Legend and myth inspire Craig Kosak’s bold animal imagery
By Rosemary Carstens
It all began on a day hike near Jackson Lake in Grand Teton National Park. Craig Kosak was ambling along a trail in the sunshine, soaking up the park’s dramatic natural beauty, when two ravens joined him. Darting overhead from tree to tree, they squawked, dropped pinecones on him, and aggressively demanded his attention. “They were basically saying, ‘Look at us! We’re trying to tell you something!’” he says. That encounter provided the first spark of inspiration for the direction Kosak’s artwork would take. Later, while at Yellowstone National Park, he attended a ranger presentation about myth and legend that ignited the concept to full blaze. The artist realized that mythology and legends help us understand ourselves, see how we fit into the universe at large, and, importantly, how we bond with other living creatures who share our planet.
Kosak’s paintings feature wildlife he has connected with on his travels, primarily ravens, bison, wolves, and horses. “Bison found me in Yellowstone,” he says, “wolves in the California Sequoias, and horses in the hills of New Mexico.” Each of these animals represents a specific emotional quality for the artist: “Ravens guide me to accept my most secret self, my uniqueness, to celebrate who I am rather than hide it. The bison inspires confidence and reminds me of that part of myself that is anchored, persistent, and able to withstand hardship. Horses are a sign of strength and sensitivity, while wolves speak to me of wit and intelligence.”
Ravens were the first of his four primary subjects to emerge. These intelligent, vocal creatures have played a unique role in mythology and legends throughout time. Considered tricksters, creators, ancestors, and totems, their symbolic meanings shape-shift depending on their cultural connections. French anthropologist Claude Lévi-Strauss once suggested that the raven obtained mythic status because it was a mediator animal between life and death, and the Norse warrior god Odin is said to have relied on his two ravens Huginn and Muginn (thought and memory) to fly around the world every day and keep him informed.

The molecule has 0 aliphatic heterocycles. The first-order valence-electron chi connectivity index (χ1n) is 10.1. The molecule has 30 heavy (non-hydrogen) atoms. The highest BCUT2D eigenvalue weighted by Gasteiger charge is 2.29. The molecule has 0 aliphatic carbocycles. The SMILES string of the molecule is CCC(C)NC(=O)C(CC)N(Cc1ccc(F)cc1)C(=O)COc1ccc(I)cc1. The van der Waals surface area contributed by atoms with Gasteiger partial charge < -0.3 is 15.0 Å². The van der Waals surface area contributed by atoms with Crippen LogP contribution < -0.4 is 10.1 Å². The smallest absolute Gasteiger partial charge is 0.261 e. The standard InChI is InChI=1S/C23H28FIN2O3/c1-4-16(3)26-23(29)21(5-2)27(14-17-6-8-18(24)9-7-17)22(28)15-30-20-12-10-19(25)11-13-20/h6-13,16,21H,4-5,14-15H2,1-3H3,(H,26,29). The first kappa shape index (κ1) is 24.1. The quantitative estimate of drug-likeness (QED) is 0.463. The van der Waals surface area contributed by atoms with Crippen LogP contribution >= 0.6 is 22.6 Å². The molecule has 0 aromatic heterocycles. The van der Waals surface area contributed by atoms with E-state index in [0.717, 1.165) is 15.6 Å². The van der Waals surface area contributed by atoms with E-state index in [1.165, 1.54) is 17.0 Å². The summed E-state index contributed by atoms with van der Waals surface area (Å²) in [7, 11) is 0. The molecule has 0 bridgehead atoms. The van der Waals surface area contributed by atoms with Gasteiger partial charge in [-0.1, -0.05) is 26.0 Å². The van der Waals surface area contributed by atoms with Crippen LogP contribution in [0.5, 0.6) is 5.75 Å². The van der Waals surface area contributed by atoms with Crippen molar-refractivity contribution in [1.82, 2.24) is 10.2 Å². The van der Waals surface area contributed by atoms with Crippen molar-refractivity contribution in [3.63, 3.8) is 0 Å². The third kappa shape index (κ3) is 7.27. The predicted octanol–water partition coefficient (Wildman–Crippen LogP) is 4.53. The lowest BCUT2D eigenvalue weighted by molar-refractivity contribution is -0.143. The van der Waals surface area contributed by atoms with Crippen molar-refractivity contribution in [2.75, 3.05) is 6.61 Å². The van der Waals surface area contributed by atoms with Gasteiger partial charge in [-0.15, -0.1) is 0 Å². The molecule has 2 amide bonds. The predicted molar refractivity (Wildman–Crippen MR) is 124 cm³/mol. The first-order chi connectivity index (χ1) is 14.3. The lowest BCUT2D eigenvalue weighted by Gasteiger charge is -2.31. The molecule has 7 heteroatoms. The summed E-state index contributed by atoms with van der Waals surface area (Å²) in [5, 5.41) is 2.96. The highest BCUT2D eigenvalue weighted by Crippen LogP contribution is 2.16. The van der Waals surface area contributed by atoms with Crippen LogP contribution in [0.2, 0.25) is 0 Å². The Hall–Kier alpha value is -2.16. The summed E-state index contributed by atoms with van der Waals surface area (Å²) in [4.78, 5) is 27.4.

Kosak’s painting THE RAVEN OF JACKSON LAKE is a prime example of the complexity of meaning in his iconic images. The bold raven challenges viewers with its audacious gaze and entirely dominates the Teton mountain peaks, lakes, and meadows in the background. The artist has symbolized the creature’s duality by creating a dark night scene within its body. In Kosak’s characteristic style, expanses of canvas have been textured and deepened with broad, intense swathes of alternately opaque and translucent paint. Faint pictographic markings—created from rubber stamps he’s designed himself—are also strategically placed. Along three edges of the canvas are what Kosak calls “edge ribbons,” a record of the color development of the painting.
Kosak’s frequent travels to the American West’s national parks are an unending source of inspiration. He returns to his studio with fresh insights about, and enthusiasm for, the natural world and the human condition. His goal is not to chronicle the flora and fauna he’s seen but to capture the feelings and emotions of his explorations. He has his sights set on visiting the grand gallery of Anasazi rock paintings in Canyonlands National Park in 2013, to finally see, in person, images that have been haunting him for years. “Each trip consists of both a journey through the physical world and an inner journey of self-discovery,” he says. “My paintings are about both worlds and how they relate. Each trip is, in a sense, a vision quest.”
The artist’s special bond with wild creatures became evident very early in his life, but, at the time, he could not have imagined where that interest would take him. Growing up in Bellevue, a suburb of Seattle, WA, he experienced his first step on the path to becoming a wildlife artist in kindergarten. His teacher brought a stuffed eagle with outstretched wings to class and asked her students to draw it. Kosak’s efforts were exceptional. By the time he was a senior in high school, he had completed all of his required coursework and was allowed to take art classes, to paint all day, every day. Large, photorealistic representations of automobiles were his subject matter. When a local Mercedes dealer saw his work, he was commissioned to paint several of their models, which led to early professional recognition. But as much as he dreamed of being a full-time artist, he decided to take a more practical approach to a career and became a graphic designer.